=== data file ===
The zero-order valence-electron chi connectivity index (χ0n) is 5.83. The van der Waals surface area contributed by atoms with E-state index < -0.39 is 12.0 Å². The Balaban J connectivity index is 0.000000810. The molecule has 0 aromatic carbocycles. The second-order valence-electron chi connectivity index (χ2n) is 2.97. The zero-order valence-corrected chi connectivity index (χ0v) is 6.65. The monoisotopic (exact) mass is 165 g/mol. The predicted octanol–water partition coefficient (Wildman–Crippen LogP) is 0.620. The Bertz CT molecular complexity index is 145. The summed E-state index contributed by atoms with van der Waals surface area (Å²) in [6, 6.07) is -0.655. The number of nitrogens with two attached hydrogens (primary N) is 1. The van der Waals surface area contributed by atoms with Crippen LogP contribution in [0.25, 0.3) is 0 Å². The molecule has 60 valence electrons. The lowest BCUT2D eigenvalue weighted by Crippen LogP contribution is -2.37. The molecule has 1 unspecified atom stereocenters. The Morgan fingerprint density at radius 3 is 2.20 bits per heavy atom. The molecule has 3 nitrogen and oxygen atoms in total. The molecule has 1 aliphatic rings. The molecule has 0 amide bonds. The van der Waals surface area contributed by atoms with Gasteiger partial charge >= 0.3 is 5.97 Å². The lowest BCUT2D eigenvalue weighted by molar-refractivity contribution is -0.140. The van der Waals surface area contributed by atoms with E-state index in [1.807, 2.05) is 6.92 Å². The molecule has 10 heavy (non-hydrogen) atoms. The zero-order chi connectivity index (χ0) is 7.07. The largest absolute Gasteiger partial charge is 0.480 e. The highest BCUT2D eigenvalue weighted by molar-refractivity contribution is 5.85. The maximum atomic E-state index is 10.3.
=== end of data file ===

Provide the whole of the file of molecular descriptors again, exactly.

The zero-order valence-electron chi connectivity index (χ0n) is 5.83. The van der Waals surface area contributed by atoms with E-state index < -0.39 is 12.0 Å². The Balaban J connectivity index is 0.000000810. The molecule has 0 aromatic carbocycles. The second-order valence-electron chi connectivity index (χ2n) is 2.97. The zero-order valence-corrected chi connectivity index (χ0v) is 6.65. The monoisotopic (exact) mass is 165 g/mol. The predicted octanol–water partition coefficient (Wildman–Crippen LogP) is 0.620. The Bertz CT molecular complexity index is 145. The summed E-state index contributed by atoms with van der Waals surface area (Å²) in [6, 6.07) is -0.655. The number of nitrogens with two attached hydrogens (primary N) is 1. The van der Waals surface area contributed by atoms with Crippen LogP contribution in [0.25, 0.3) is 0 Å². The molecule has 60 valence electrons. The lowest BCUT2D eigenvalue weighted by Crippen LogP contribution is -2.37. The molecule has 1 unspecified atom stereocenters. The Morgan fingerprint density at radius 3 is 2.20 bits per heavy atom. The molecule has 3 nitrogen and oxygen atoms in total. The molecule has 1 aliphatic rings. The molecule has 0 amide bonds. The van der Waals surface area contributed by atoms with Gasteiger partial charge >= 0.3 is 5.97 Å². The lowest BCUT2D eigenvalue weighted by molar-refractivity contribution is -0.140. The van der Waals surface area contributed by atoms with E-state index in [1.807, 2.05) is 6.92 Å². The molecule has 10 heavy (non-hydrogen) atoms. The zero-order chi connectivity index (χ0) is 7.07. The largest absolute Gasteiger partial charge is 0.480 e. The highest BCUT2D eigenvalue weighted by molar-refractivity contribution is 5.85. The maximum atomic E-state index is 10.3.